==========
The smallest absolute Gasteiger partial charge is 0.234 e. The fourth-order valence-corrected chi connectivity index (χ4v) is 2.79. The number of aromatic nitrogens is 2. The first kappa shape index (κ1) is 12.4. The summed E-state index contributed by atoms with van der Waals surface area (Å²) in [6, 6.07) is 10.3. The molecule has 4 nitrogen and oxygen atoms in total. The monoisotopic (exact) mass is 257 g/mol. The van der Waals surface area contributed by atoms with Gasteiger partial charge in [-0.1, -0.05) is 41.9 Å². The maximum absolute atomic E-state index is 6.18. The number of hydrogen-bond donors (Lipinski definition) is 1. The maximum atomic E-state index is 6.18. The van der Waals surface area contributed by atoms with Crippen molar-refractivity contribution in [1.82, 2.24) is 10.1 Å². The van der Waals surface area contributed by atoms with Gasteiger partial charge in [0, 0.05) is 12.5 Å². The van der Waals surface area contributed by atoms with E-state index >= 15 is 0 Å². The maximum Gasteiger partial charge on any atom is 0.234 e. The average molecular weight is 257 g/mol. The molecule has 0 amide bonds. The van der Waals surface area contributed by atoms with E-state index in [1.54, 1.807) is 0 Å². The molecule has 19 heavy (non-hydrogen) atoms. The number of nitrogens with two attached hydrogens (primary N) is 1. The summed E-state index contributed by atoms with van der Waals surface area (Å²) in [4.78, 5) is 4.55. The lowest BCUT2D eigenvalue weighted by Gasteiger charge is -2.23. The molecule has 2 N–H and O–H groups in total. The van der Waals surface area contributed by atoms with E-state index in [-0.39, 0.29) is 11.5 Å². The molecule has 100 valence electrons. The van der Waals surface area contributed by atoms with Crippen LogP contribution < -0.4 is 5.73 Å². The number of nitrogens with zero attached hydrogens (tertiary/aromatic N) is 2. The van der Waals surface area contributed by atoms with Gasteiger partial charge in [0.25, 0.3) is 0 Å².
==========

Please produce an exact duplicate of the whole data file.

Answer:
The smallest absolute Gasteiger partial charge is 0.234 e. The fourth-order valence-corrected chi connectivity index (χ4v) is 2.79. The number of aromatic nitrogens is 2. The first kappa shape index (κ1) is 12.4. The summed E-state index contributed by atoms with van der Waals surface area (Å²) in [6, 6.07) is 10.3. The molecule has 4 nitrogen and oxygen atoms in total. The monoisotopic (exact) mass is 257 g/mol. The van der Waals surface area contributed by atoms with Gasteiger partial charge in [-0.1, -0.05) is 41.9 Å². The maximum absolute atomic E-state index is 6.18. The number of hydrogen-bond donors (Lipinski definition) is 1. The maximum atomic E-state index is 6.18. The van der Waals surface area contributed by atoms with Crippen molar-refractivity contribution in [1.82, 2.24) is 10.1 Å². The van der Waals surface area contributed by atoms with Gasteiger partial charge in [0, 0.05) is 12.5 Å². The van der Waals surface area contributed by atoms with E-state index >= 15 is 0 Å². The maximum Gasteiger partial charge on any atom is 0.234 e. The average molecular weight is 257 g/mol. The molecule has 0 amide bonds. The van der Waals surface area contributed by atoms with E-state index in [1.54, 1.807) is 0 Å². The molecule has 19 heavy (non-hydrogen) atoms. The number of nitrogens with two attached hydrogens (primary N) is 1. The summed E-state index contributed by atoms with van der Waals surface area (Å²) in [4.78, 5) is 4.55. The lowest BCUT2D eigenvalue weighted by Gasteiger charge is -2.23. The molecule has 2 N–H and O–H groups in total. The van der Waals surface area contributed by atoms with E-state index in [-0.39, 0.29) is 11.5 Å². The molecule has 100 valence electrons. The van der Waals surface area contributed by atoms with Crippen LogP contribution < -0.4 is 5.73 Å². The number of nitrogens with zero attached hydrogens (tertiary/aromatic N) is 2. The van der Waals surface area contributed by atoms with Gasteiger partial charge in [0.25, 0.3) is 0 Å².